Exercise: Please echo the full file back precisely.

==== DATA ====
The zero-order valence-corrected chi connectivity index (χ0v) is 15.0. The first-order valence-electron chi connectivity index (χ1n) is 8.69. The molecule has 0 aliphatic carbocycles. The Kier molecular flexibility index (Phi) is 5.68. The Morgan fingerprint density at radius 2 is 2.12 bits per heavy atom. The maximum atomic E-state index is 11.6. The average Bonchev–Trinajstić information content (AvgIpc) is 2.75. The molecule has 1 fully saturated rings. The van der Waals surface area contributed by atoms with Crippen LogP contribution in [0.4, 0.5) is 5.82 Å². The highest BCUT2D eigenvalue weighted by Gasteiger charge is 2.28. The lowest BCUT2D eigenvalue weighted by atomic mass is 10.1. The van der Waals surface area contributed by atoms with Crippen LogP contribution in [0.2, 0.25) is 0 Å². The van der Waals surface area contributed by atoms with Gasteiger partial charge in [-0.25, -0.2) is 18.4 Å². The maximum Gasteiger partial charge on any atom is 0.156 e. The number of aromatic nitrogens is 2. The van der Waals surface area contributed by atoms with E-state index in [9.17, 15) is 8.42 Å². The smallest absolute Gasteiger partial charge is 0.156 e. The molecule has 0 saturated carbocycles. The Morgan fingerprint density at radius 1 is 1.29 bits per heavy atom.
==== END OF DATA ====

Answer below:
The zero-order valence-corrected chi connectivity index (χ0v) is 15.0. The first-order valence-electron chi connectivity index (χ1n) is 8.69. The molecule has 0 aliphatic carbocycles. The Kier molecular flexibility index (Phi) is 5.68. The Morgan fingerprint density at radius 2 is 2.12 bits per heavy atom. The maximum atomic E-state index is 11.6. The average Bonchev–Trinajstić information content (AvgIpc) is 2.75. The molecule has 1 fully saturated rings. The van der Waals surface area contributed by atoms with Crippen LogP contribution in [0.4, 0.5) is 5.82 Å². The highest BCUT2D eigenvalue weighted by Gasteiger charge is 2.28. The lowest BCUT2D eigenvalue weighted by atomic mass is 10.1. The van der Waals surface area contributed by atoms with Crippen LogP contribution in [0.2, 0.25) is 0 Å². The van der Waals surface area contributed by atoms with Gasteiger partial charge in [-0.25, -0.2) is 18.4 Å². The maximum Gasteiger partial charge on any atom is 0.156 e. The number of aromatic nitrogens is 2. The van der Waals surface area contributed by atoms with E-state index in [9.17, 15) is 8.42 Å². The smallest absolute Gasteiger partial charge is 0.156 e. The molecule has 0 saturated carbocycles. The Morgan fingerprint density at radius 1 is 1.29 bits per heavy atom.